Bloomberg desperately underplays and obscures the Cheuvreux report


9:31p ET Sunday, February 5, 2006

Dear Friend of GATA and Gold:

Look how desperately Bloomberg News Service
underplays and obscures the Cheuvreux report
on the suppression of the gold price by central
banks. And yet that Bloomberg feels compelled
to mention the report at all is a great triumph
for our side. It just gives you another
indication of how much gold and its friends are
up against from the financial and news media
establishments. But we're winning.

CHRIS POWELL, Secretary/Treasurer
Gold Anti-Trust Action Committee Inc.

* * *

Gold Prices May Rally From 25-Year High on Iran, Survey Says

Pham-Duy Nguyen
Bloomberg News Service
Monday, February 6, 2006

Gold prices, already at a 25-year high, may rally for a third
straight week as mounting tensions over Iran's nuclear program spur
investor demand for bullion as a haven, a Bloomberg News survey

Twenty of 29 traders, investors and analysts surveyed from Sydney to
Chicago on Feb. 2 and Feb. 3 advised buying gold, which last week
reached $579.50, the highest since January 1981. The outlook is the
most bullish in two months. Four respondents recommended selling,
and five said gold will be little changed.

Gold jumped 10 percent in January, the biggest monthly gain since
September 1999, as Iran's escalating dispute with the U.S. led
investors to buy commodities as an alternative to stocks and bonds.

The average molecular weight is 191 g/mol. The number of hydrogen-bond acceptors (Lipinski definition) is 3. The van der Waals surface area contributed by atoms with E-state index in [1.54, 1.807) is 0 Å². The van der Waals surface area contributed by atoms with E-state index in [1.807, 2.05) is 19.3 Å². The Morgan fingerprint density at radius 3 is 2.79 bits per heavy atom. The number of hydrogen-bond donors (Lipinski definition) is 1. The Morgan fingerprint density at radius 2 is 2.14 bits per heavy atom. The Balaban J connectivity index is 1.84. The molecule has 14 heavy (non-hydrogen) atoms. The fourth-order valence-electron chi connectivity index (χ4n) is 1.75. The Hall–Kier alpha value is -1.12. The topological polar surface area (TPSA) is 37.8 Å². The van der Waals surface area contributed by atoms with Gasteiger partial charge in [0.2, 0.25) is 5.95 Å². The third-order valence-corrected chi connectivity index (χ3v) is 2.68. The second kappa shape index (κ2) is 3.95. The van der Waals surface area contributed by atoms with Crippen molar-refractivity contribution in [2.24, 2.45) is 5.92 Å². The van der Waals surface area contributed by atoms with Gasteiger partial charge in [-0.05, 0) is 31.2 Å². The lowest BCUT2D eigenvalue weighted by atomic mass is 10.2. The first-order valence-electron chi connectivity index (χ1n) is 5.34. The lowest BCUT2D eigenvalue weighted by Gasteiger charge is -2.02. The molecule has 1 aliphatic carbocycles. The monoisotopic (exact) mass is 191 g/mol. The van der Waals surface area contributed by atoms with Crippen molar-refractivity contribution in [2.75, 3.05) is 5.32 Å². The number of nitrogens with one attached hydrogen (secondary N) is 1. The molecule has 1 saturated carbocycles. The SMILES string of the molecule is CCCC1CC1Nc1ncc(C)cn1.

The U.S. says Iran, the world's fourth-largest oil producer, is
building a nuclear bomb. Iran says it wants to develop nuclear-power

"Gold is being driven by considerable worry about what's going to
happen with Iran," said Daniel Vaught, an analyst at A.G. Edwards &
Sons in St. Louis. "The gold market could spike pretty substantially
if the Western powers are forced to take some type of action to
cripple their nuclear program."

Gold futures for April delivery rose 1.4 percent last week to
$571.60 an ounce on the Comex division of the New York Mercantile
Exchange. The increase was anticipated by the majority of analysts
surveyed from Jan. 26 to Jan. 27. Bloomberg's survey has forecast
the direction of prices accurately in 55 of 93 weeks, or 59 percent
of the time.

The 35 percent rally in gold during the past year, driven partly by
concern that high energy costs will stoke inflation, accelerated in
the past month as the U.S. and other nations accused Iran of
secretly developing nuclear weapons.

Iran so far has refused to stop processing nuclear fuel. The United
Nations International Atomic Energy Agency, at the request of the
U.S., Germany, France and the U.K., voted on Feb. 4 to refer the
matter to the Security Council, where Iran may face censure or
sanctions. Iranian President Mahmoud Ahmadinejad yesterday vowed his
country will continue its nuclear program.

"Gold at $600 is going to be taken out blindfolded if they announce
sanctions" against Iran, which would disrupt oil shipments and boost
energy prices, said John Licata, a New York- based independent